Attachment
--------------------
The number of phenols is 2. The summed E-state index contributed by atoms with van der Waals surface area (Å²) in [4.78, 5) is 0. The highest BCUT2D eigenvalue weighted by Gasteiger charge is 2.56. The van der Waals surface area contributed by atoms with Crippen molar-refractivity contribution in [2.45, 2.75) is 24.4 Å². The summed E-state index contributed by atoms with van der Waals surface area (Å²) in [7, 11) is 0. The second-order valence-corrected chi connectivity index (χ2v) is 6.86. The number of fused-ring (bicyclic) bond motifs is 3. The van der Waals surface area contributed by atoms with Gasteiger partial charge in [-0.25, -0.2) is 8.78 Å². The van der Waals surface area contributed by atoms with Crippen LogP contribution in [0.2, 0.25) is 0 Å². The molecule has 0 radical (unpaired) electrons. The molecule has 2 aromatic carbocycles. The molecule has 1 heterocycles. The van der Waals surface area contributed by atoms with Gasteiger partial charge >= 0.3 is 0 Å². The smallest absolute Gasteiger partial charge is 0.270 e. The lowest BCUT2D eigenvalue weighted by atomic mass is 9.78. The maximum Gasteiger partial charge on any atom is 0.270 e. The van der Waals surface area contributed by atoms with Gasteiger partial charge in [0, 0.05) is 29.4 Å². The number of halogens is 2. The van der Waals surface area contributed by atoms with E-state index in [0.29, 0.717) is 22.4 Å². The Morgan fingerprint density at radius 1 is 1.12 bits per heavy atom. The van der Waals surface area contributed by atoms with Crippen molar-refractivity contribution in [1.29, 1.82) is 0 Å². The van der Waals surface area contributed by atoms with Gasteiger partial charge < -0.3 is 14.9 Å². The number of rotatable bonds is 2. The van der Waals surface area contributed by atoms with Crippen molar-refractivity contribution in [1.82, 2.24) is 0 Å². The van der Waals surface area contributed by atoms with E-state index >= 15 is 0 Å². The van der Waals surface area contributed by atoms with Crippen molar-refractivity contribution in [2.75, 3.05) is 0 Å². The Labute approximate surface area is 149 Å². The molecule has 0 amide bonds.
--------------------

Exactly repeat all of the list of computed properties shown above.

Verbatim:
The number of phenols is 2. The summed E-state index contributed by atoms with van der Waals surface area (Å²) in [4.78, 5) is 0. The highest BCUT2D eigenvalue weighted by Gasteiger charge is 2.56. The van der Waals surface area contributed by atoms with Crippen molar-refractivity contribution in [2.45, 2.75) is 24.4 Å². The summed E-state index contributed by atoms with van der Waals surface area (Å²) in [7, 11) is 0. The second-order valence-corrected chi connectivity index (χ2v) is 6.86. The number of fused-ring (bicyclic) bond motifs is 3. The van der Waals surface area contributed by atoms with Gasteiger partial charge in [-0.25, -0.2) is 8.78 Å². The van der Waals surface area contributed by atoms with Crippen LogP contribution in [0.2, 0.25) is 0 Å². The molecule has 0 radical (unpaired) electrons. The molecule has 2 aromatic carbocycles. The molecule has 1 heterocycles. The van der Waals surface area contributed by atoms with Gasteiger partial charge >= 0.3 is 0 Å². The smallest absolute Gasteiger partial charge is 0.270 e. The lowest BCUT2D eigenvalue weighted by atomic mass is 9.78. The maximum Gasteiger partial charge on any atom is 0.270 e. The van der Waals surface area contributed by atoms with Gasteiger partial charge in [0, 0.05) is 29.4 Å². The number of halogens is 2. The van der Waals surface area contributed by atoms with E-state index in [0.29, 0.717) is 22.4 Å². The Morgan fingerprint density at radius 1 is 1.12 bits per heavy atom. The van der Waals surface area contributed by atoms with Crippen molar-refractivity contribution in [1.29, 1.82) is 0 Å². The van der Waals surface area contributed by atoms with Gasteiger partial charge < -0.3 is 14.9 Å². The number of rotatable bonds is 2. The van der Waals surface area contributed by atoms with Crippen molar-refractivity contribution in [1.82, 2.24) is 0 Å². The van der Waals surface area contributed by atoms with E-state index >= 15 is 0 Å². The van der Waals surface area contributed by atoms with Crippen molar-refractivity contribution in [2.75, 3.05) is 0 Å². The Labute approximate surface area is 149 Å². The molecule has 0 amide bonds.